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#5 of 6 Old 05-25-2011, 05:54 AM - Thread Starter
 
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Thank you. I will check out that book.

 

Yes, my DS sounds similar to your sensitive kids. His b-day was a few weeks ago and we baked cookies to bring in for a b-day treat for the class. He got to hand the cookies out but one of his classmates started to eat her cookie right away rather than waiting for him as the b-day kid to take the first bite. And he got upset and cried at school, and then cried again as he was telling me about it. On Sunday we had some friends over and the kids were playing with squirt guns and having a fine time. Then he announced he was on a "time out" from the game and his friend squirted him anyway and DS got upset and cried and ran in the house and wouldn't come back out.

 

It's true that so far the kids at school seem sympathetic and don't pick on him about it. But I worry as the kids get older it may not always be the case.

 

Hadn't thought of the sleep issue. That may be contributing. He is often tired especially on school days.

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#6 of 6 Old 05-25-2011, 09:58 AM
 
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nola my dd is in 3rd grade. seh is one of the youngest because of CA previous cut off date. 

 

let me tell you yes they get mean in 3rd grade. they get catty and tease and some boys hit. not hard physically, but emotionally v. hard. they'll just reach out and touch you. 

 

however having watched dd go thru this this happened mostly with children who were new and she didnt know. 

 

my dd doesnt cry. seh gets mad. really mad. she makes a mad face and goes into her own  time out where no one is welcome. i have seen her do this in school where she wont even allow her friends to go talk to her. she mostly got upset because kids were teasing her friends and they wouldnt listen to her when she asked them to stop. eyesroll.gif mind u these are friends who dont care about being teased. most kids are lost when they see anger and wanting to be alone. they dont know how to support it. 

 

so what i am saying is - it doesnt really matter what your son does. it seems all the kids have to "walk on burning coal" as part of 3rd grade. dd going thru an intense emotional phase - struggled with it for quite a while (and YES YES YES lack of sleep, hunger AND lack of exercise can definitely exacerbate the situation, however since this is the intense phase - the emotions and situations will still happen - your child at times might not feel so intensely). i have supported my dd through talks, my friends have, the book and movie - bridge to terabithia and talks with her friends have certainly helped her. BUT not months ago - but months later. she has been suffering this year - but by jove with teh snap of the fingers - just like that - overnight she changed and is able to handle things much better. her bf same age as her is still not out of this phase - and he collapses into angry tears quite often.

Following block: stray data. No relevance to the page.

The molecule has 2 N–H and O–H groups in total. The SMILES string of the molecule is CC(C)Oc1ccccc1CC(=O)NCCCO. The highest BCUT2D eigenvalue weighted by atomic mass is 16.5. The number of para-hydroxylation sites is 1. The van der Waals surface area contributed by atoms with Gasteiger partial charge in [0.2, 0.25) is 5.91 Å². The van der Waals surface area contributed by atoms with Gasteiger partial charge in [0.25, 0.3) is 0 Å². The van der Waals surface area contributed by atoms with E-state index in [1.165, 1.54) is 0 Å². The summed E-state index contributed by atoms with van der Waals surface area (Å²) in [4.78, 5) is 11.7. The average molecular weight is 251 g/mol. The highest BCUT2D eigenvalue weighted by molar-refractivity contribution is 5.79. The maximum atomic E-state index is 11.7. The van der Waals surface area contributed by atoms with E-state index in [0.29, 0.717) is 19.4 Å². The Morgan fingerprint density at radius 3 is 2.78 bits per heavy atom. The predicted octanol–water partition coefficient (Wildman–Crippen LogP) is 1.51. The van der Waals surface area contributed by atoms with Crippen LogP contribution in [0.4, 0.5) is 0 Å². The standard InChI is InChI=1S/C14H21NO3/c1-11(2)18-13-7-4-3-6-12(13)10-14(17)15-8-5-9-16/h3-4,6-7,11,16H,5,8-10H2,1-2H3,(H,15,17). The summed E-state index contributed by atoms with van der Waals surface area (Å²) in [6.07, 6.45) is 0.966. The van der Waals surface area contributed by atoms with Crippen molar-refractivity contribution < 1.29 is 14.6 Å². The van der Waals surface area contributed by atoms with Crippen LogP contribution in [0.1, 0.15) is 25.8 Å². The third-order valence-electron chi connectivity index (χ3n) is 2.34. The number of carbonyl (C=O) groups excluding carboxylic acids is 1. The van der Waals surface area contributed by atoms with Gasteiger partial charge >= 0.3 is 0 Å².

also here is one thing i worry about. one thing i believe in. there are two layers of communication. the concious - speach/gestures and the unconcious - body stance.  and i have discovered as a mother i have had to get out of the 'feeling sorry/afraid for dd'. dd can tell. others can tell. and my words are not effective. in fact i think it freaks her out too. while i support and do what my dd needs, i also have this - this is life, its not such a big deal feeling. for instance in the last few months instead of feeling sorry for dd i have actually been finding it funny. really my dd's extreme anger is sooo funny. of course i dont show that side. but i dont dwell in that after we have finished talking or sharing a silence together. i give her what she needs and then move on. and i have noticed that helps her deal with it better. 

 

many many times i've held a fuming or crying piteously child in my arms. and then she is done. and moves on. not a word spoken. no explanation given. so i almost feel that for your son - crying IS a coping mechanism. maybe not a socially acceptable one - but still one. i expect when he goes to 3rd grade some might tease him, yet some will be there supporting him. kids really help each other. 

 

oh and this is also the age of intense social skills learning. many times dd comes and complains about a situation. and after i have heard her and given her space to get it off her chest i then sit with her and point out her mistakes. this is hte time she needs this guidance - when she feels so deeply about it - esp. since she is an intense 'strong willed' child whose friends are all intense and strong willed too and therefore more clashes.